YOU can understand why Matthew Wade is scratching his head at the moment. It was only last month that everyone and their dog was criticising Wade on his keeping skills, and now he is captaining Australia in a match against an Indian Board XI. It must be nice to feel that maybe he is third in line for the captaincy!
Selectors hate giving the highest honour in the land to just anyone. Their options were Wade, Ed Cowan, Peter Siddle or Nathan Lyon, and the selectors went to Wade, which surely must give great confidence to the gloveman on this very important tour. Normally selectors don't like wicketkeepers being captain as their workloads, particularly in India, are just too demanding. Then again, the last time Australia won in India was in 2004. Adam Gilchrist was Australia's captain, replacing an injured Ricky Ponting. Gilchrist was exceptional behind the stumps, and his leadership helped Australia win the Border-Gavaskar Trophy.
So where is Wade at? He made 311 Test runs over the summer at a great average of 44 and took 22 catches. It looks like a great summer for Wade, but was it? It is funny how we grade keepers. When we look at batsmen, we just look at their runs scored. We don't look at how many times they got dropped, played and missed or were nearly run out. For bowlers, we just look at the number of wickets, bowling averages and economy rates. We don't look at how many chances were missed off their bowling.
We judge wicketkeepers too harshly. We don't think of how many catches keepers take, we look at the missed catches and stumpings first. So what is an acceptable percentage of missed chances? Wade missed a few, but overall, I thought he had a pretty good summer. But in iconic tours such as this Indian series, you mess up and your career is on the rocks. When Australia won in 2004, I cannot remember Gilchrist missing a chance. And if Australia wants to win this series, it will come down to how Wade keeps and bats. He has such an important role that he needs to stand up and show Ian Healy and others how good he is.
It will be difficult for Wade and his teammates to acclimatise to the hot, humid conditions of Chennai. Yes, this series is being played at a cooler time of the year but it will be tough nevertheless. All you do in Chennai is sweat. Fast bowlers rarely bowl more than five-over spells. You feel that your socks are constantly wet. When you are running, you feel that the sweat is pouring out through the laces of your boots. Your shirt is dripping and you just have to deal with it.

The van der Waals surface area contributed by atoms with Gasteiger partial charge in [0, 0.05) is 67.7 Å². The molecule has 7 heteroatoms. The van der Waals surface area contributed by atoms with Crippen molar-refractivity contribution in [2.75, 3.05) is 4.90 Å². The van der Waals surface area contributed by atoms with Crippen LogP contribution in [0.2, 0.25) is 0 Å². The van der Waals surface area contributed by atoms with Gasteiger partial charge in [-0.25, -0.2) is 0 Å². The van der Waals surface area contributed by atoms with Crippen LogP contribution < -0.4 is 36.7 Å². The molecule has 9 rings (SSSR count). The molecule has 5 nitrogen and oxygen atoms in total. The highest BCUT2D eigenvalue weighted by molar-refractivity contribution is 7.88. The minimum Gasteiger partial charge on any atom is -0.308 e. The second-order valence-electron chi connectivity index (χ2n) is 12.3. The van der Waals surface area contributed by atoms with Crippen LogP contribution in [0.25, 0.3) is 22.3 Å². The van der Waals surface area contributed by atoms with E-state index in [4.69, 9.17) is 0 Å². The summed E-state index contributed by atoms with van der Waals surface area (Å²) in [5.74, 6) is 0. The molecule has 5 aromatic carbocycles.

The ground at Chennai is so different to when we played in the tied Test in 1986. A lot of the large concrete stands are gone. The new stands cope better with the burning tropical sun and allow for the sea breezes that come in the afternoon. Mind you, the Buckingham canal next to the ground hasn't changed that much, nor its smell.
I am slightly worried about Australia's preparation for this series. To do well in India is as much about the state of mind as anything. Playing in India will push your body and mind to places it hasn't been before. Coupled with the overloading of tours, it will be difficult for this Australian team to adapt quickly to the heat and the pitches. For Australia to do well, it must not dwell too much on the toss. England won its last four-Test series there despite only winning one toss. The key to winning in India is to have your first-innings score over 400, not 300 as in other countries. You cannot win in India chasing big scores in the second dig. Batting on days four and five is bloody difficult as the ball reverses big time, and the spinners and bat pads are all over you.
No doubt India will be a huge favourite to take out the Border-Gavaskar Trophy. Even with all the great recent Australian teams, we have only won one series in India since 1969. A 2-1 loss would be a passable performance by Australia. Anything over that will be a bonus.
I cannot help but think, however, that if India beats us here we will be in all sorts of trouble for the Ashes tour that starts in July. The captaincy of Michael Clarke is crucial. Team harmony is so important when on the road. The players need to remain positive and have some fun. They have to deal constantly with viruses and stomach bugs. They have to know how to play with such conditions and deal with the heat. If I were Clarke, I would make one thing loud and clear. If I heard one player say, ''Gee, it's bloody hot out here,'' I would rip into them. We all know it's hot and humid, just deal with it and get to work.
In 1986 during the tied Test, we had an unsung hero in Greg Matthews. Many people might have different opinions on Matthews, but he was one hard son of a bitch. On day five of the tied Test, he called for his long-sleeve jumper on a day when temperatures rose above 43 degrees. He stood in front of the Indian team and nattered away at them, saying, ''It's not that hot, boys! We love it like this!'' He got to the Indians mentally. That is the attitude our Australians must have.
The tied Test was the starting point when Australians genuinely loved touring India. Since that game, India and Australia have formed great friendships and a great reliance. There has been some great games since.
To me, the 2001 series was probably the greatest Test cricket series of all-time. The standards of batting and bowling will never be forgotten. The captaincy, fielding and standard of play was Test cricket at its best. These magical contests always produce a new Test superstar. Will Wade put aside his demons and critics and rise to become a superstar? He couldn't ask for a better stage to do just that.
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